Rath does not really mean speak; raTh (with a sound different from t in maathaa or mastaka above) is listed in an old sanskrit to sanskrit dictionary as a word meaning "to speak", but is not used anywhere in known Sanskrit literature. This is a verbal root; it has no meaning on its own, without verbal endings. (e.g. raThati - he/she speaks; raThishyaami - I will speak, etc.)

    Amah does not mean give. I have no idea why anyone thought it did; please enlighten me if you can. Sanskrit words never end in "h", although a very common noun ending (a masculine nominative) is often transcribed as "h" to latin letters. However, the other words are without endings so why does this one have an ending? If it is supposed to be a masculine nominative ending, then amah means "impetuosity, violence, strength" (a very rare and archaic word); or they might have meant aamah, "raw, uncooked, undressed, unripe"

    Yuddha = battle this is actually true; of course no ending as usual, and thus no meaning in a sentence

    Syada = raging ?? there is a word syada meaning "driving" (a chariot, cart, etc.), extremely rare and archaic

    Dai = purify - this is another verb stem, very rare; the meaning is correct

    Ya = going - yaa means "to go (away)", another verbal stem. No "ing" in it, that would be yaana or something else depending on context.

    Ki = like - Oops, I found something funny here. Someone must have looked up the same dictionary as the one I'm using. It says "ki" is a pronominal base like ka and ku - it does not mean "like" at all, the guy just took the only word he understood in the explanation. Ki is a stem used in the formation of certain pronouns.

    La = taking ??? no idea what made him/her think so. Cannot find anything even remotely similar.

    Dan = separate no such thing in Sanskrit.

    Niha = loss - again no such thing at all. This is interesting because some people have founded complete theories on the supposed niha "loss". There is a verbal stem ni-haa, which means something like "to be abandoned, be deficient or lost"; again, a verbal
  5. General Kenobi Administrator Emeritus

    Member Since:
    Dec 31, 1998
    star 6
    Well, the idea that John Williams had was not specifically to translate an old Celtic poem into Sanskrit. I believe that he simply wanted to find a language that would sound the right way when sung by a chorus. He started with the poem "The Battle Of The Trees", and made a loose translation based more on how the words sounded rather than how accurate the translation was.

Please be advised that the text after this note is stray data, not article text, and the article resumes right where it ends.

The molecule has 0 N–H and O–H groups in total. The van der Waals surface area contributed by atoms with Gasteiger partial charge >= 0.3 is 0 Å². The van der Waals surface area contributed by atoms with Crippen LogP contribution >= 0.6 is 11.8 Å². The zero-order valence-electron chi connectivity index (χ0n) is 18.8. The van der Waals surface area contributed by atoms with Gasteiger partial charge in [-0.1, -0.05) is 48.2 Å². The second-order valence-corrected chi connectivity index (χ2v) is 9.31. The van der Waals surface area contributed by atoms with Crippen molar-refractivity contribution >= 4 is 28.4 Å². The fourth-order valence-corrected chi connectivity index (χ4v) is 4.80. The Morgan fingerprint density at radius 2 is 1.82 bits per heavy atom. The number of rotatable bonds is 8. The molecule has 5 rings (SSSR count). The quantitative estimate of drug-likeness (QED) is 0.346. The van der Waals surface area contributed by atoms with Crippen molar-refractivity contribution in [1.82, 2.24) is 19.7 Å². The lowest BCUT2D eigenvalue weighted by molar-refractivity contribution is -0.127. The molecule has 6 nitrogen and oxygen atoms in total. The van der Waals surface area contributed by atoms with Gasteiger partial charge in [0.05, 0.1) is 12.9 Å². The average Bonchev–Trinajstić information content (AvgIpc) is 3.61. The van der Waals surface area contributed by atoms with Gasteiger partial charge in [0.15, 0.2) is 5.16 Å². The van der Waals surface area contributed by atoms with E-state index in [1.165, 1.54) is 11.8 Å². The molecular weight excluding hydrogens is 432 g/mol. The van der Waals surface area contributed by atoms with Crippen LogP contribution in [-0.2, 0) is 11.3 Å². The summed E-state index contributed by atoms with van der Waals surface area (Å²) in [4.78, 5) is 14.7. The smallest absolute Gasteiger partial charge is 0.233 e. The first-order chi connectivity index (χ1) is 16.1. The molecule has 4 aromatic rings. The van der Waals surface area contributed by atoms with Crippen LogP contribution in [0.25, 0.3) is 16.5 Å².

6. Sequoia Jedi Padawan

    Member Since:
    May 27, 2005
    You misunderstand me. I have two main points. One is that - if the lyrics do run anything like what is circulating on the net, then they are not in Sanskrit. Maybe a couple of words taken from a Sanskrit dictionary.
    The other is more important: is there anyone out there who can actually give evidence that they WERE meant as Sanskrit, or someone who does know more about Sanskrit than your average Hare Krishna passing off as a clever Jack and has got somewhere trying to interpret the text as real Sanskrit.
  7. General Kenobi Administrator Emeritus

    Member Since:
    Dec 31, 1998
    star 6
    Edit: LOL, I just pasted in what ttbk posted at the top of this page. That's from a JW interview.

    Also, back when TPM came out, he said that he chose Sanskrit because it didn't sound like Latin or Greek, and because the vowels were easy to sing.
  8. Sequoia Jedi Padawan

    Member Since:
    May 27, 2005
    General, thanks anyway. I'm trying to tackle the bloody thing from both ends: looking for any Sanskrit words that might have been used to "translate" the English text, and listening to the choir trying to make out any sensible Sanskrit.
    I must stress that it is certainly not proper Sanskrit, just a bunch of words jumbled together, though the words may indeed be Sanskrit. Even if they are though, very few of them are those "deciphered" in the word list circulating on the net.
    By the way, have you (or any of you guys out here) actually thought about what tongue root might refer to? If it's the root = base of the tongue, this does not make much sense to me; why would there be a battle going on there? And if it's a plant called "tongue root" for having roots like a tongue, what the hell could that plant be and whatever did the guy who translated it to Sanskrit? (There is almost certainly neither "tongue", nor "root" in the song if it is Sanskrit.) I've looked up the Welsh poem the lines come from, and most of it is about various plants going to battle. In this context, the plant tongue root might make some sense. I've also found two other translations of the poem to English - neither of those has anything even remotely like this passage.